Thoughts on war, and innocents bearing blame
As they do every year, this spring the cherry trees lining the walk outside the student center will brighten the gray days with pink blossoms. Small signs will be placed at the base of the trees, one for each of the 30 Puget Sound students of Japanese ancestry who in the spring of 1942 were sent to internment camps away from the coast. When the trees bloomed last year, Takanori Asai, a 70-year-old former journalist and newspaper owner, the Miki Scholar for 2004-05, and a Hiroshima survivor, gave this short talk:
Yayoi no sora wa
Kasumi ka kumo ka……
Sakura, or cherry blossoms, this traditional song of my country is everyone’s favorite. In March, as the cherry blossoms bloom up north throughout the Japanese archipelago, people enjoy picnicking under the trees. I am going to enjoy cherry-blossom viewing with a bento box as I do in Japan. Where? Around the little garden in front of Wheelock Student Center here at UPS. You will see 12 cherry trees still blooming there. But who do you think planted these trees and why? What do they mean to you and to me? This is what I want to tell you today.
On Dec. 8, 1941, President Franklin Delano Roosevelt addressed the joint session of Congress, asking for a declaration of war following Japan’s sneak attack on Pearl Harbor the day before. Two months later he signed Executive Order 9066, which gave presidential permission to the secretary of war and the military commanders to evacuate persons from any area deemed a threat to U.S. security. As a result, mass evacuation of Japanese descendants living in this country became a military priority. The 30 Japanese-American students enrolled in the College of Puget Sound were no exception. For all of these Americans, Dec. 7, labeled as “a day of infamy” by President Roosevelt, was a traumatic turning point.
On Dec. 8, students listened to Roosevelt’s radio broadcast in the auditorium. Waichi Oyanagi, the only Issei (first-generation immigrant) student at UPS, recalled being in a state of shock that day. He said, “Members of the Japanese Students Club went off by ourselves and cried.” Then came the order for evacuation of all persons of Japanese ancestry. On the West Coast alone, 110,000—including 70,000 Nissei (born outside of Japan) who were U.S. citizens—had to dispose of all their property and businesses.
Just before leaving for the relocation camp, the Japanese-American students planted the cherry trees as a token of friendship for UPS. On behalf of the Japanese students, Shigeo Wakamatsu read the following final message to the faculty and students. “Each spring you will watch the cherry trees bloom and grow. It has been our only tangible contribution to the college. It is our earnest prayer that our friendship will continue to grow. At this time, we say, not good-bye, but until we meet again.”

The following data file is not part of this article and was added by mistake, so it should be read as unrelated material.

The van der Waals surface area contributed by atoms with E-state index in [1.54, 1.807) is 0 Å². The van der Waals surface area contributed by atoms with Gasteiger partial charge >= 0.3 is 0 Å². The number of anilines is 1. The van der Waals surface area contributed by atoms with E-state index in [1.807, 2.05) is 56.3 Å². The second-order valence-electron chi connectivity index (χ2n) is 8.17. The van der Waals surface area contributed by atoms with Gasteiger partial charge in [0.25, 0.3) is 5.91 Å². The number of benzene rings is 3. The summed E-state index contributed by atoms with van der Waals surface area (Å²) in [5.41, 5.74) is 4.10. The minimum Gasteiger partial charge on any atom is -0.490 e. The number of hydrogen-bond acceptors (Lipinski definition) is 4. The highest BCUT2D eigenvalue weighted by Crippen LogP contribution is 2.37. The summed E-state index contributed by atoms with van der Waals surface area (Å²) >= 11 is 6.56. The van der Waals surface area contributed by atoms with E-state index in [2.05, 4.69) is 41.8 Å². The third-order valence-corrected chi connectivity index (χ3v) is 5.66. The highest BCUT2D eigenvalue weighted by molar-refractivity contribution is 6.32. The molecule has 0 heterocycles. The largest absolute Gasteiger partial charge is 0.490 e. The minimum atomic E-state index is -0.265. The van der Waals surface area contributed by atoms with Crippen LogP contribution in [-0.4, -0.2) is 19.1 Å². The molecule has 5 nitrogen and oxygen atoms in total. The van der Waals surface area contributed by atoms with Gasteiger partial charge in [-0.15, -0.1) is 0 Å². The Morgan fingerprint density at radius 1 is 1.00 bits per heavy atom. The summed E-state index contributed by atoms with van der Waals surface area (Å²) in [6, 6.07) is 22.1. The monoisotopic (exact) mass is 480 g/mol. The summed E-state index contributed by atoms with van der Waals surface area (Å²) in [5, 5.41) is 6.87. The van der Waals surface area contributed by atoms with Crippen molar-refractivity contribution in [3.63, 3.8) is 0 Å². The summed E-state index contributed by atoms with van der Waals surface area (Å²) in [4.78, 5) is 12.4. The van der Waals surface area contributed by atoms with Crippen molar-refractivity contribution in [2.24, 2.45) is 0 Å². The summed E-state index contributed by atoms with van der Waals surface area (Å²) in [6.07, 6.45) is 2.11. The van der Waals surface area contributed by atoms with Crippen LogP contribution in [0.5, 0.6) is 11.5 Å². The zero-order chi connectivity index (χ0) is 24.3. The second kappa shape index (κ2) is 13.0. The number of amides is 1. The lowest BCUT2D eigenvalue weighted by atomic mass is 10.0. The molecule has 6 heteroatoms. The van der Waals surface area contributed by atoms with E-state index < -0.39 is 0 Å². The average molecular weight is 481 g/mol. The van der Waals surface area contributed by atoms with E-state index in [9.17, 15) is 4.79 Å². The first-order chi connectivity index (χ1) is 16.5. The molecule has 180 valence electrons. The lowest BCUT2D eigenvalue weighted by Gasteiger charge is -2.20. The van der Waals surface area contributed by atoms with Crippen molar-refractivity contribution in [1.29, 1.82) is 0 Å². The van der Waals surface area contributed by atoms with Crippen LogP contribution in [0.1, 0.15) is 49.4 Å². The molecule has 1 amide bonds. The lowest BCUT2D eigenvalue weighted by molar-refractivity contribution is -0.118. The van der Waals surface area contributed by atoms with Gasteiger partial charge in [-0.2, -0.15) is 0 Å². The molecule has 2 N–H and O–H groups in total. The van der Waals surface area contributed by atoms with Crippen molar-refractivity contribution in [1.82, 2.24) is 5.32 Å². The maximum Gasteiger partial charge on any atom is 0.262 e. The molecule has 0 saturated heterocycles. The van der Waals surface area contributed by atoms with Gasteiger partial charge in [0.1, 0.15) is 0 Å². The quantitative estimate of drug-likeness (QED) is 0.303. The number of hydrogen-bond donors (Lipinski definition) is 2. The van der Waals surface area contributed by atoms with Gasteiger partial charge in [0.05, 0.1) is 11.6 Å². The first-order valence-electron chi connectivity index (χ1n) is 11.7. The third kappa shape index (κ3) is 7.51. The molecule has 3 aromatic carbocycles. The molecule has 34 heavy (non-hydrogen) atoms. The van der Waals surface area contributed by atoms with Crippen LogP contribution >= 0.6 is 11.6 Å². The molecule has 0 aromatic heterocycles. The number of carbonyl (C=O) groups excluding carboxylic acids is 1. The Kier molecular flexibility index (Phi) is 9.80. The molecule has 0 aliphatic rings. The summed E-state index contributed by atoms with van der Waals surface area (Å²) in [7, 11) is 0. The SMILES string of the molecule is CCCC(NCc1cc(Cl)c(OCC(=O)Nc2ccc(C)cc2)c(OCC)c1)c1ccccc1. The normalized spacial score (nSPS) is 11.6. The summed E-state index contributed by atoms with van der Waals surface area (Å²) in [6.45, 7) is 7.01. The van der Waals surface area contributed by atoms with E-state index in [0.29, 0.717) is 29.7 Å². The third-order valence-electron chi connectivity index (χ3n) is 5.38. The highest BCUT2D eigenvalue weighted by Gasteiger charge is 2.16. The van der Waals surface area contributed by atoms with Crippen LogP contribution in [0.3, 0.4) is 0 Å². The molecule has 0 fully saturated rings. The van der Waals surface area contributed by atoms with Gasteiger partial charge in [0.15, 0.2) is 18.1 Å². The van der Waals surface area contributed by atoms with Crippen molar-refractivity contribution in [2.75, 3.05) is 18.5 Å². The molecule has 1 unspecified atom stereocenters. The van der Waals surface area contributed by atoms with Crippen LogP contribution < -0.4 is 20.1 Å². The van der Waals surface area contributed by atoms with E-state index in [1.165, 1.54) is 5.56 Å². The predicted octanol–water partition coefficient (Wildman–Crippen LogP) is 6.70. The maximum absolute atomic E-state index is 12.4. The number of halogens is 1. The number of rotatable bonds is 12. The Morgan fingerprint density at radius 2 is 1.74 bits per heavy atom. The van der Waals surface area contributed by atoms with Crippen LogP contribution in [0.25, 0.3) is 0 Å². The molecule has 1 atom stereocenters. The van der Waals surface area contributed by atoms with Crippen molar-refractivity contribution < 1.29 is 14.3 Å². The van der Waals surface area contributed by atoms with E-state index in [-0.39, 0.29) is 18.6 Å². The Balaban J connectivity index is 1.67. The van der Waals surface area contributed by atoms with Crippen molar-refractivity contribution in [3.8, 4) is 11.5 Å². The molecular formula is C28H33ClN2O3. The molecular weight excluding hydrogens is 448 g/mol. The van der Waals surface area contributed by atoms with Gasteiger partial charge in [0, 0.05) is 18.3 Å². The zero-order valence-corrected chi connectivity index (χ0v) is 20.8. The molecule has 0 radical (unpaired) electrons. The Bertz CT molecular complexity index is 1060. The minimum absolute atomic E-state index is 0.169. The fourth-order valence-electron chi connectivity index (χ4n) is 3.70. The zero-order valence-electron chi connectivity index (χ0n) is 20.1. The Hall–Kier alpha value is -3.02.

Jack Hata wrote to the college’s newspaper, The Trail, his memory of the May 17, 1942, evacuation date, which was his 21st birthday. “What a day to celebrate! I also remember the very first day in camp, being in line waiting to get into the mess hall in 100-degree heat. I had the strong feeling that I would never leave the camp again.”
The cherry tree is designated as the national tree by the Japanese Ministry of Education and is a symbol of Japan. This raises the question of why the Japanese students, who pledged loyalty to the United States, presented the symbol of Japan as a gift. At that time the Japanese were, in Oyanagi’s words, “enemy aliens.” I have not found any answers to my simple question. However, my assumption is that cherry trees have been regarded as a symbol of good will and friendship worldwide. The hundreds of cherry trees planted along the Potomac River in Washington, D.C., before the war is a good example of friendship between the two countries.
In the past, some UPS students have challenged the issue of Japanese-American Internment for their research papers. Alma Balahadia, a history major, argued in her 1992 thesis that the internment was “a blemish in America’s seemingly democratic past.”
The enforcement of “imprisonment without trial” not only violated the Constitution but was also racially motivated. Very few Americans opposed the mass relocation. In Washington state, only the mayor of Tacoma said no publicly. Malignant images of Japanese in the media added to Americans’ false pictures of Japan. In a mounting wave of anti-Japanese sentiment, the whole society seemed to believe that the Japanese were inferior and unnecessary for American cultural development. It’s like suspecting that all Arab-Americans are terrorists after the 9/11 attacks in 2001.
Thanks to the unusually mild weather this year, cherry trees in the UPS garden have already begun to bloom. Behind the pretty, tiny pink blossoms is a history of agony, pain, humiliation, shame, fear, and hope that the Japanese-American students experienced. In other words, these cherry trees are a historical monument that we should never forget. The Asian Pacific American Student Union has been working for the past three years to commemorate the interned students by hanging paper cranes onto the branches. This act inspired me to make this speech. I will remember these trees as I always remember Pearl Harbor and atomic bombs in Hiroshima and Nagasaki.
Kasumi ka kumo ka
Nioi zo izuru